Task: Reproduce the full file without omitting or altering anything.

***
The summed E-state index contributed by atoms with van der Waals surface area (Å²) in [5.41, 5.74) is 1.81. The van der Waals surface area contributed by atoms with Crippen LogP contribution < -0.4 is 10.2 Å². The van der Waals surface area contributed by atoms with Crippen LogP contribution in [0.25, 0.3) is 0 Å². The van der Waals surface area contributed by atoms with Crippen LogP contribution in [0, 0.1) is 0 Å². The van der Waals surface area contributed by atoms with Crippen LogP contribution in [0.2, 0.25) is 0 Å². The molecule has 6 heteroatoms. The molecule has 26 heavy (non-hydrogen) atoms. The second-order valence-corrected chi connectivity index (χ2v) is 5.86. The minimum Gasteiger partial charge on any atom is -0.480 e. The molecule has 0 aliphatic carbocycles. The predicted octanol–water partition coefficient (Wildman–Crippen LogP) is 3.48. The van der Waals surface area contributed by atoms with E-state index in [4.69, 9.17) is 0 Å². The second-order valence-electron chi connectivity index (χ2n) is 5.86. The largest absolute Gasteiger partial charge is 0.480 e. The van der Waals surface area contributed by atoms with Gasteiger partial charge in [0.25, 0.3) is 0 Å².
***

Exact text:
The summed E-state index contributed by atoms with van der Waals surface area (Å²) in [5.41, 5.74) is 1.81. The van der Waals surface area contributed by atoms with Crippen LogP contribution < -0.4 is 10.2 Å². The van der Waals surface area contributed by atoms with Crippen LogP contribution in [0.25, 0.3) is 0 Å². The van der Waals surface area contributed by atoms with Crippen LogP contribution in [0, 0.1) is 0 Å². The van der Waals surface area contributed by atoms with Crippen LogP contribution in [0.2, 0.25) is 0 Å². The molecule has 6 heteroatoms. The molecule has 26 heavy (non-hydrogen) atoms. The second-order valence-corrected chi connectivity index (χ2v) is 5.86. The minimum Gasteiger partial charge on any atom is -0.480 e. The molecule has 0 aliphatic carbocycles. The predicted octanol–water partition coefficient (Wildman–Crippen LogP) is 3.48. The van der Waals surface area contributed by atoms with E-state index in [4.69, 9.17) is 0 Å². The second-order valence-electron chi connectivity index (χ2n) is 5.86. The largest absolute Gasteiger partial charge is 0.480 e. The van der Waals surface area contributed by atoms with Gasteiger partial charge in [0.25, 0.3) is 0 Å².